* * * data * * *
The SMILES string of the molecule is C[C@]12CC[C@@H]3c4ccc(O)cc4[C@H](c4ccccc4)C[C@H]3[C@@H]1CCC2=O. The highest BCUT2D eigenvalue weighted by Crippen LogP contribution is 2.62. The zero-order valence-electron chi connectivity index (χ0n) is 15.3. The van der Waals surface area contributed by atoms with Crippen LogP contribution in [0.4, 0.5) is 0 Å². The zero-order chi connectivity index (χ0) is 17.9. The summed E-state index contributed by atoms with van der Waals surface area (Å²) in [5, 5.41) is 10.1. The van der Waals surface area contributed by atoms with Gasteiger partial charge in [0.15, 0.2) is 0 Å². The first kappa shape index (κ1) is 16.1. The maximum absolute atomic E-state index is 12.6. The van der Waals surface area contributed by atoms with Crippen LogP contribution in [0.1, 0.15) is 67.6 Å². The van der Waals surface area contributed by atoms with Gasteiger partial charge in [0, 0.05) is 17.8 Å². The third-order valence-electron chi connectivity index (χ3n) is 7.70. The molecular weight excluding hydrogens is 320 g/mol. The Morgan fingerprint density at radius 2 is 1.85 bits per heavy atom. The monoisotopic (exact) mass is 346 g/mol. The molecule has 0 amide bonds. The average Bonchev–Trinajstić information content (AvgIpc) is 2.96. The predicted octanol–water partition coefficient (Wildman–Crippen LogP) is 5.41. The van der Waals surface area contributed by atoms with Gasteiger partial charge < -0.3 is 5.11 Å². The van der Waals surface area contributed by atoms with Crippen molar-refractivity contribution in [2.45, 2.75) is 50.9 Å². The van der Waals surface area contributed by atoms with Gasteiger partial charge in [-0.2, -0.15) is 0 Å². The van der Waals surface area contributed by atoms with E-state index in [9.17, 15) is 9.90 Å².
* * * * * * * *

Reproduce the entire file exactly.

The SMILES string of the molecule is C[C@]12CC[C@@H]3c4ccc(O)cc4[C@H](c4ccccc4)C[C@H]3[C@@H]1CCC2=O. The highest BCUT2D eigenvalue weighted by Crippen LogP contribution is 2.62. The zero-order valence-electron chi connectivity index (χ0n) is 15.3. The van der Waals surface area contributed by atoms with Crippen LogP contribution in [0.4, 0.5) is 0 Å². The zero-order chi connectivity index (χ0) is 17.9. The summed E-state index contributed by atoms with van der Waals surface area (Å²) in [5, 5.41) is 10.1. The van der Waals surface area contributed by atoms with Gasteiger partial charge in [0.15, 0.2) is 0 Å². The first kappa shape index (κ1) is 16.1. The maximum absolute atomic E-state index is 12.6. The van der Waals surface area contributed by atoms with Crippen LogP contribution in [0.1, 0.15) is 67.6 Å². The van der Waals surface area contributed by atoms with Gasteiger partial charge in [0, 0.05) is 17.8 Å². The third-order valence-electron chi connectivity index (χ3n) is 7.70. The molecular weight excluding hydrogens is 320 g/mol. The Morgan fingerprint density at radius 2 is 1.85 bits per heavy atom. The monoisotopic (exact) mass is 346 g/mol. The molecule has 0 amide bonds. The average Bonchev–Trinajstić information content (AvgIpc) is 2.96. The predicted octanol–water partition coefficient (Wildman–Crippen LogP) is 5.41. The van der Waals surface area contributed by atoms with Gasteiger partial charge < -0.3 is 5.11 Å². The van der Waals surface area contributed by atoms with Crippen molar-refractivity contribution in [2.45, 2.75) is 50.9 Å². The van der Waals surface area contributed by atoms with Gasteiger partial charge in [-0.2, -0.15) is 0 Å². The van der Waals surface area contributed by atoms with E-state index in [9.17, 15) is 9.90 Å².